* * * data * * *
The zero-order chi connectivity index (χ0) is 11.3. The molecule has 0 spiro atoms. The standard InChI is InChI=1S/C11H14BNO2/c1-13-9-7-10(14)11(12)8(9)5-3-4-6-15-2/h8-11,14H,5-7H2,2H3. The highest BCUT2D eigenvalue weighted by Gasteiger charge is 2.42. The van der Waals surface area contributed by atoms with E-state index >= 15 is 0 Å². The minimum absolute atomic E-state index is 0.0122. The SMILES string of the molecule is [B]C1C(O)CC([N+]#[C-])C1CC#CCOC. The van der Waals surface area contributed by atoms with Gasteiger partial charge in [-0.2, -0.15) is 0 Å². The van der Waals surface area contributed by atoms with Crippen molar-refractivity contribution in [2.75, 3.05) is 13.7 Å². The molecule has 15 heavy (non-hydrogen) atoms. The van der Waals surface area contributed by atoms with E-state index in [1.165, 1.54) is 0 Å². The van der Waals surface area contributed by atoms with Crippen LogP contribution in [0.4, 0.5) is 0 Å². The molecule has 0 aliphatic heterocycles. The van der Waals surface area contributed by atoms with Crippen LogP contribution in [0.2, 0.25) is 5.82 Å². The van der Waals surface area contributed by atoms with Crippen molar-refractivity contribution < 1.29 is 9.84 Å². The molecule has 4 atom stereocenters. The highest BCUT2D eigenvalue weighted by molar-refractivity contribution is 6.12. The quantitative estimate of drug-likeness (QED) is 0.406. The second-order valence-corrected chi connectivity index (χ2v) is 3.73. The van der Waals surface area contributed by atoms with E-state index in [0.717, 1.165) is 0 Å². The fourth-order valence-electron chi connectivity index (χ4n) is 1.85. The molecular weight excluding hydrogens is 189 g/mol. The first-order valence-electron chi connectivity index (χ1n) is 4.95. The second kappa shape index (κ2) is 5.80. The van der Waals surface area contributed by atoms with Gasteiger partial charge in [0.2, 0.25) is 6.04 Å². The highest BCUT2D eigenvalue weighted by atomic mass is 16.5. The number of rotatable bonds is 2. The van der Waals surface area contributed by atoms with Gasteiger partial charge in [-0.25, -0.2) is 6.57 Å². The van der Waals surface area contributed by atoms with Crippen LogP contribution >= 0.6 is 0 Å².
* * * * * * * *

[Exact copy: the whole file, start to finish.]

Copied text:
The zero-order chi connectivity index (χ0) is 11.3. The molecule has 0 spiro atoms. The standard InChI is InChI=1S/C11H14BNO2/c1-13-9-7-10(14)11(12)8(9)5-3-4-6-15-2/h8-11,14H,5-7H2,2H3. The highest BCUT2D eigenvalue weighted by Gasteiger charge is 2.42. The van der Waals surface area contributed by atoms with E-state index >= 15 is 0 Å². The minimum absolute atomic E-state index is 0.0122. The SMILES string of the molecule is [B]C1C(O)CC([N+]#[C-])C1CC#CCOC. The van der Waals surface area contributed by atoms with Gasteiger partial charge in [-0.2, -0.15) is 0 Å². The van der Waals surface area contributed by atoms with Crippen molar-refractivity contribution in [2.75, 3.05) is 13.7 Å². The molecule has 15 heavy (non-hydrogen) atoms. The van der Waals surface area contributed by atoms with E-state index in [1.165, 1.54) is 0 Å². The van der Waals surface area contributed by atoms with Crippen LogP contribution in [0.4, 0.5) is 0 Å². The molecule has 0 aliphatic heterocycles. The van der Waals surface area contributed by atoms with Crippen LogP contribution in [0.2, 0.25) is 5.82 Å². The van der Waals surface area contributed by atoms with Crippen molar-refractivity contribution < 1.29 is 9.84 Å². The molecule has 4 atom stereocenters. The highest BCUT2D eigenvalue weighted by molar-refractivity contribution is 6.12. The quantitative estimate of drug-likeness (QED) is 0.406. The second-order valence-corrected chi connectivity index (χ2v) is 3.73. The van der Waals surface area contributed by atoms with E-state index in [0.717, 1.165) is 0 Å². The fourth-order valence-electron chi connectivity index (χ4n) is 1.85. The molecular weight excluding hydrogens is 189 g/mol. The first-order valence-electron chi connectivity index (χ1n) is 4.95. The second kappa shape index (κ2) is 5.80. The van der Waals surface area contributed by atoms with Gasteiger partial charge in [0.2, 0.25) is 6.04 Å². The highest BCUT2D eigenvalue weighted by atomic mass is 16.5. The number of rotatable bonds is 2. The van der Waals surface area contributed by atoms with Gasteiger partial charge in [-0.25, -0.2) is 6.57 Å². The van der Waals surface area contributed by atoms with Crippen LogP contribution >= 0.6 is 0 Å².